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Steven Rattner, former counselor to Treasury Secretary Timothy Geithner, celebrated in Huffington Post, “In the end, it was a blow out!” With the old General Motors successfully selling shares in its new General Motors at $33 per share, taxpayers will allegedly be getting back part of the $50 billion in bailout money used to rescue the company 17 months ago.

As Rattner exulted:

The mother of all initial public offerings—that of the refreshed, revitalized and revamped General Motors—went off better than almost anyone expected….

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Bank Failures: 127 Down, 800 to Go

FDIC placard from when the deposit insurance l...

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When Zacks Equity Research announced on Monday the failure of two more banks in the current recession, the silence was deafening. The report blamed the usual suspects: “tumbling home prices, soaring loan defaults, and a high unemployment rate continue to take their toll on such institutions.”

But buried in the report was the much more ominous forecast of the “increasing … possibility of more bank failures.” Zacks said that any bank which makes the FDIC’s problem bank list is essentially doomed. “As of now, only 13 percent of banks on [that list] have actually failed.” The number on that list? 829, up from 775 in the last quarter.

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How Relevant Is Ayn Rand Today?

Atlas sculpture, New York City, by sculptor Le...

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It was news to many when Scott Powell announced that an obscure novel published in 1957, Atlas Shrugged, “may be second to the Bible as the most influential book read in America.” His statement that BB&T, the 12th largest bank in America, which resisted taking TARP bailout funds, requires reading of that same book as part of its management training program astonished many more.

American Conservative Magazine noted that “a week before the President’s inauguration, more people were buying it than Obama’s Audacity of Hope.

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Geithner: Welcome to Reality

Official portrait of United States Secretary o...

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Claims that “we are on a path back to growth” by Treasury Secretary Timothy Geithner in an op-ed in the New York Times entitled “Welcome to Recovery” appeared to be based on facts, proof, and hard evidence.

“A review of recent data on the American economy…show that large parts of the private sector continue to strengthen,” he said. “Business investment and consumption…are getting stronger, better than last year and better than last quarter.” According to Geithner, evidence of growth can be seen because

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TARP Criticism Misses the Point

PaulsonHenry

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When TARP Inspector General Neil Barofsky criticized the Home Affordable Modification Program (HAMP) as being ineffective, he blamed the Treasury Department for not setting clearer goals for that part of the Troubled Asset Relief Program (TARP).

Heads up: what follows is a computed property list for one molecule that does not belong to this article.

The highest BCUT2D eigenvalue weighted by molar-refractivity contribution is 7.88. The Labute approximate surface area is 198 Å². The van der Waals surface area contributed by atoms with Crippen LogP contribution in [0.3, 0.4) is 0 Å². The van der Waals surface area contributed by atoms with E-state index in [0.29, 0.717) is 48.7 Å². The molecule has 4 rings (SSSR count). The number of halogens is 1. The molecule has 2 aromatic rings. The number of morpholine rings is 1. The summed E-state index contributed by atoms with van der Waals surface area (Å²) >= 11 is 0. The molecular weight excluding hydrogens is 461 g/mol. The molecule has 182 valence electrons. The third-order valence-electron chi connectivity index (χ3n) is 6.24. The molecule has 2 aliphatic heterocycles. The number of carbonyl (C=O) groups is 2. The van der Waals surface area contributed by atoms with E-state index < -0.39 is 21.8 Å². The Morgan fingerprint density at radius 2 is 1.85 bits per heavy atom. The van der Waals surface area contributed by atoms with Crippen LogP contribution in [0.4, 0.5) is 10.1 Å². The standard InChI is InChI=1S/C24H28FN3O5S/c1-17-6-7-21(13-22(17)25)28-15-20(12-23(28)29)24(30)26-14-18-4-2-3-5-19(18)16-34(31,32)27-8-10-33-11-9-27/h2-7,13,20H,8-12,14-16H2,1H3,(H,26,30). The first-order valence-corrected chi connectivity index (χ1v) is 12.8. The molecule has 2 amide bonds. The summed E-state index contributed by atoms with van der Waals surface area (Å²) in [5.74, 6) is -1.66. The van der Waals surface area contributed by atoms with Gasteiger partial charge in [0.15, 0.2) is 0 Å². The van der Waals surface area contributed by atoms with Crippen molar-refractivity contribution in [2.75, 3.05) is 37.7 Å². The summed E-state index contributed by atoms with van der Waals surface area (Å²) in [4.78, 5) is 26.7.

Only 390,000 homeowners “have seen their mortgage terms permanently modified since the $50 billion program was announced in March 2009. That is a small fraction of the three to four million borrowers who were supposed to receive assistance under the program.”

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Citigroup Bailout Retrospective

Citigroup

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In the announcement that the U.S.Treasury was likely to make a profit selling its stock in Citigroup, much was made about the great returns that sale would generate, and very little was said about how it all happened in the first place.

The potential profit was estimated to be about $7.5 billion assuming that the price of Citigroup’s stock stays at its current level through the end of the year. The article joyfully announced that “it’s a 14 percent rate of return on the $165 billion invested in the biggest banks. Hundreds of smaller banks also received [TARP] money and have been paying the government a steady stream of dividends and interest.” Banking analyst Bert Ely said, “Overall, TARP may cost taxpayers money. But the banking part of it is going to be a moneymaker.”

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Bernanke’s Kudos, Criticisms Miss the Point

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A preliminary vote today for Ben Bernanke’s reappointment to a second four-year term as chairman of the Federal Reserve is expected to clear the way for a final favorable vote by the Senate.

Bernanke’s first term record was subjected to criticism and praise during confirmation hearings in December, and  he was selected as Time magazine’s Person of the YearTime magazine’s Michael Grunwald was kind to a fault, calling Bernanke “our mild-mannered economic overlord” (a reference, no doubt to Superman’s mild-mannered Clark Kent), and “the most powerful nerd on the planet.”  In that lengthy tribute, Grunwald summarized the Fed’s role:

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Many of the articles on Light from the Right first appeared on either The New American or the McAlvany Intelligence Advisor.